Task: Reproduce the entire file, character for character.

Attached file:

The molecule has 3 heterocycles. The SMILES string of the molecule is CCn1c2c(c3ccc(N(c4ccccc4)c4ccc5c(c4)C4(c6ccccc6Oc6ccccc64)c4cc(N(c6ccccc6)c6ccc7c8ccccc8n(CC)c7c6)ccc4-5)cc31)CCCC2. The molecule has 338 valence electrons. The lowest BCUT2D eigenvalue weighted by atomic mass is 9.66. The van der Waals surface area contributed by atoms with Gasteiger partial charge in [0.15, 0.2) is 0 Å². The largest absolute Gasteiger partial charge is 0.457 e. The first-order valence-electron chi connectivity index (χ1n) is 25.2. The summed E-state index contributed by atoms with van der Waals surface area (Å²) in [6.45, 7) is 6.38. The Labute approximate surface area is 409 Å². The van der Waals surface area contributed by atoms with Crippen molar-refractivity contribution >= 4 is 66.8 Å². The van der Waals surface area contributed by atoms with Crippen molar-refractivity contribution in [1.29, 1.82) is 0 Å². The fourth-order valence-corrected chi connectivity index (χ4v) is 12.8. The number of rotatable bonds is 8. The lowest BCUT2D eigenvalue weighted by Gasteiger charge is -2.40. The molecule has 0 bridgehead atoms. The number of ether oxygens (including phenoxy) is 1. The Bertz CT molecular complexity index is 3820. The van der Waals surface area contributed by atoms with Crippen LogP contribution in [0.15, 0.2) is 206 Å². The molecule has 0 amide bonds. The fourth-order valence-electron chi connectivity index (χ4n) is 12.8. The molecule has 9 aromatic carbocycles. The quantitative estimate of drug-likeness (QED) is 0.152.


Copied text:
The molecule has 3 heterocycles. The SMILES string of the molecule is CCn1c2c(c3ccc(N(c4ccccc4)c4ccc5c(c4)C4(c6ccccc6Oc6ccccc64)c4cc(N(c6ccccc6)c6ccc7c8ccccc8n(CC)c7c6)ccc4-5)cc31)CCCC2. The molecule has 338 valence electrons. The lowest BCUT2D eigenvalue weighted by atomic mass is 9.66. The van der Waals surface area contributed by atoms with Gasteiger partial charge in [0.15, 0.2) is 0 Å². The largest absolute Gasteiger partial charge is 0.457 e. The first-order valence-electron chi connectivity index (χ1n) is 25.2. The summed E-state index contributed by atoms with van der Waals surface area (Å²) in [6.45, 7) is 6.38. The Labute approximate surface area is 409 Å². The van der Waals surface area contributed by atoms with Crippen molar-refractivity contribution >= 4 is 66.8 Å². The van der Waals surface area contributed by atoms with Crippen molar-refractivity contribution in [1.29, 1.82) is 0 Å². The fourth-order valence-corrected chi connectivity index (χ4v) is 12.8. The number of rotatable bonds is 8. The lowest BCUT2D eigenvalue weighted by Gasteiger charge is -2.40. The molecule has 0 bridgehead atoms. The number of ether oxygens (including phenoxy) is 1. The Bertz CT molecular complexity index is 3820. The van der Waals surface area contributed by atoms with Crippen LogP contribution in [0.15, 0.2) is 206 Å². The molecule has 0 amide bonds. The fourth-order valence-electron chi connectivity index (χ4n) is 12.8. The molecule has 9 aromatic carbocycles. The quantitative estimate of drug-likeness (QED) is 0.152.